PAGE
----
Window seat – Jahnvi Acharekar

Being the one who can never read a book that is as thick as the biceps of Vidya Balan, I always long for short stories. I have no idea what heights Indian fiction has reached nor I want to know it. Was lucky to attend the launching of this book recently and what caught my fancy was the presentation.

About the presentation

The tagline/description of the book is – 30 rush hour stories. Not short, but rush hour stories. This is what Mumbai is, things happen quickly, instant gratification is the name of the game and the book (not to mention its lovely cover) clicks with you immediately. The reason – the book places itself as a ‘tales from Mumbai’ handbook.

About the book/stories

Their are 30 stories…all offering a slice of life in Mumbai.Enticing, shocking, erotic, flat…the compilation has got it all. There is a bit of Mumbai everywhere in the book, even if:

1. it is a story about the son of a junior forest officer whose little son dreams of going to Mumbai and does something very dangerous as a result of this ‘ambition’.

2. It is a story of a kiss between forbidden relationships

3. It is a story of a storyteller who loves mixing real life stories with fiction and vice versa!!

4. It is about a female named ‘china’!!

5. It is about a chance encounter with a ‘lesbian’ who was a senior in one’s college.

6. It is about ‘office romance’ that goes kaput in the most humrous way you can imagine..

7. It is about riots and how some riots are good! (My personal favorite this one!)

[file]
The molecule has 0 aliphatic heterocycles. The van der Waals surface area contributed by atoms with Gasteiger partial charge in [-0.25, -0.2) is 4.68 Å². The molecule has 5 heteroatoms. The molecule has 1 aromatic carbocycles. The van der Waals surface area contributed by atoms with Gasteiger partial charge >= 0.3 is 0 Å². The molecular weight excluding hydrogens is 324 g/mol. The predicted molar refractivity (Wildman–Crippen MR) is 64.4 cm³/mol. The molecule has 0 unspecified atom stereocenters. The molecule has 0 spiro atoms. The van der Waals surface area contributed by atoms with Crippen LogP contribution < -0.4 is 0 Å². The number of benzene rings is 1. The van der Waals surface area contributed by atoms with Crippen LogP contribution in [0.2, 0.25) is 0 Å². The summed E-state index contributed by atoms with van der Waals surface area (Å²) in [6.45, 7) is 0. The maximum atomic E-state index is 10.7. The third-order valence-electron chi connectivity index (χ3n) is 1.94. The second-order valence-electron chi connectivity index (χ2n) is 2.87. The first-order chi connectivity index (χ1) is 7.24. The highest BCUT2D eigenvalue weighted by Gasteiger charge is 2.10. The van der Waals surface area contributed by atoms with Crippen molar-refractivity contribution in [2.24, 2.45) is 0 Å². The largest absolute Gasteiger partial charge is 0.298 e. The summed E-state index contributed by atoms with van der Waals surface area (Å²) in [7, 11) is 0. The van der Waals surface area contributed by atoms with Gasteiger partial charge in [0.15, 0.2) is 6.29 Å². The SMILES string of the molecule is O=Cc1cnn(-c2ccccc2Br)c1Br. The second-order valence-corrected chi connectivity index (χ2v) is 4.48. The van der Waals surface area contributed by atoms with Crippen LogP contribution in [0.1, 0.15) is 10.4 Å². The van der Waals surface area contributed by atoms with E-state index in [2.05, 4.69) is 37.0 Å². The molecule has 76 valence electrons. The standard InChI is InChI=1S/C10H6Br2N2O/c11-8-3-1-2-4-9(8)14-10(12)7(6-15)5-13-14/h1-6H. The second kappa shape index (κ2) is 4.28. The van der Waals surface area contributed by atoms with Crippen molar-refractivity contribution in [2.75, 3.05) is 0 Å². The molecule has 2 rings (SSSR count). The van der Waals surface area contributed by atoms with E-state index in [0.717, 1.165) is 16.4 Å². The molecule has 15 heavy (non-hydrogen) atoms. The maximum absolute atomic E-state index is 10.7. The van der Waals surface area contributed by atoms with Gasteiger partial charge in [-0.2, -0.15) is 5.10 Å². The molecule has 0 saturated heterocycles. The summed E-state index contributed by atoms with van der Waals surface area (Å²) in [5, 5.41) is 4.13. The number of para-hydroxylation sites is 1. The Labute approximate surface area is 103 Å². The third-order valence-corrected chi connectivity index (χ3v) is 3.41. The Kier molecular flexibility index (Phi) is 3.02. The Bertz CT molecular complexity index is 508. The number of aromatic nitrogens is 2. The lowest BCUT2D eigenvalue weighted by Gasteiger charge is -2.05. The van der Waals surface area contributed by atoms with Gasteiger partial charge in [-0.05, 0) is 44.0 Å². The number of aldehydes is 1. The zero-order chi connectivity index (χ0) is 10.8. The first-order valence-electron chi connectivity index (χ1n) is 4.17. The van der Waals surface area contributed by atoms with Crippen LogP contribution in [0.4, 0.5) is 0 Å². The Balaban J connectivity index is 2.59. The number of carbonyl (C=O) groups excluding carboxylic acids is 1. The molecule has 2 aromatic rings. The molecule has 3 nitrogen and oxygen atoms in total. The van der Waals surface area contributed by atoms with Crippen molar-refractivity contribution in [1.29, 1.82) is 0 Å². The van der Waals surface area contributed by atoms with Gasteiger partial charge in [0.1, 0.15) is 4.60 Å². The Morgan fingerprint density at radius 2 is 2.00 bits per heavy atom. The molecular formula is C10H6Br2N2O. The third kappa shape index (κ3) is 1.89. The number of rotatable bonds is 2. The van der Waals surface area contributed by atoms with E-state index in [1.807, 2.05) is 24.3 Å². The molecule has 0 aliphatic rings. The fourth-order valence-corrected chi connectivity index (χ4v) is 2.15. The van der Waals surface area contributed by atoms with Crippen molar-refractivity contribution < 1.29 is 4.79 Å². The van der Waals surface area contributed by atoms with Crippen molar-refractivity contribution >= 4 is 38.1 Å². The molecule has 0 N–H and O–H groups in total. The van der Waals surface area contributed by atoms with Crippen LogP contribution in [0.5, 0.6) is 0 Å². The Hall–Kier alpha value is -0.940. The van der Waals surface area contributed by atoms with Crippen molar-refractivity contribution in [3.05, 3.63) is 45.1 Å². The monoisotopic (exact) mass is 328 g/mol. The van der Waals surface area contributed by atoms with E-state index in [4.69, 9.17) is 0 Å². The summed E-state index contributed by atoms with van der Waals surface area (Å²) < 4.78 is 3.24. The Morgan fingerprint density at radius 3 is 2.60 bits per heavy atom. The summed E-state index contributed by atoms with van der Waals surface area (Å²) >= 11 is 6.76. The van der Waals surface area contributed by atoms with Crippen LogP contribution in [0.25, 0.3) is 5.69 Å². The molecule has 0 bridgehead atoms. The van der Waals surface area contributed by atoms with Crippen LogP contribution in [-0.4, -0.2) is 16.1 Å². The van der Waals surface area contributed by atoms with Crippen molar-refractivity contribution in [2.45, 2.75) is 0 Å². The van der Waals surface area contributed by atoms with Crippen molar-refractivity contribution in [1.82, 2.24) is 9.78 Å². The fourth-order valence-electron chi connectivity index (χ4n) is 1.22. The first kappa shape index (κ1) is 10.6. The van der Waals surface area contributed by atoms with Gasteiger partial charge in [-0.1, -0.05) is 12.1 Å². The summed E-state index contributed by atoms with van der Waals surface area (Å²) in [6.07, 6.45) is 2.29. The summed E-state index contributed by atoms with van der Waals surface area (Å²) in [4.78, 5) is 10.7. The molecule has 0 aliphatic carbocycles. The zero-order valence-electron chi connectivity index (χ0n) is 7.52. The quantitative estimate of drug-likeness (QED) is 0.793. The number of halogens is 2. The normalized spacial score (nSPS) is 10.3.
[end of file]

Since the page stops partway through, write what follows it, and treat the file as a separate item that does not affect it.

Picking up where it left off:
8. It is about a worrying mother who is waiting for her son to return in the middle of the night (having lost one son to a road accident)

9. It is about the meteoric rise and the fall from grace of a tactical ‘adman’

10. It is about having a ‘live-in’ with the boyfriend without parent’s knowledge

I am very inclined to give out my favorites but I wont (I know I am running a risk of getting NU as a rating and oh man!! I am scared.!!..) The only reason for not giving my favorites is for you to approach the book as a blank slate and let the book paint it in the colors of Mumbai. Trust me you will like it.

Inspite of a very repititive mention of Mumbai in my review, this book will appeal to those who have never lived here because (like it or not) Mumbai is etched in the minds of everyone in India…for good or for bad? Well depends upon the image you have made of it.

About the Author

Jahnvi is a natural storyteller (not like the main character of the short story with the same name in this book), and you can actually feel it while you flip the pages. A perfect portrayl of men (how they would be busy in either charging the battery of their camcorders before an important family function or how they will ‘disable’ the rear view mirror of their cars so that their drivers don’t see the ‘special office colleague’ they have with them on the back seat), a spot on sense of relationships and blending all this with a true blue Mumbai-flavor is what makes her stories immensely readable.
I remember a journalist passing a remark on Jahnvi’s writing style in this book as not to be dismissed in haste or clubbed as literature in a hurry!! – And man I agree!
Pick this book if you wish to read something ‘on the go’ or if you want to experience the life on the ‘go’. I am very sure (with my limited power of comprehension) that short stories as a genre will witness a meteoric rise in the days to come and if ‘window seat’ is anything to go by, I am rubbing my hands with glee as I pen off this review

Peace and equanimity

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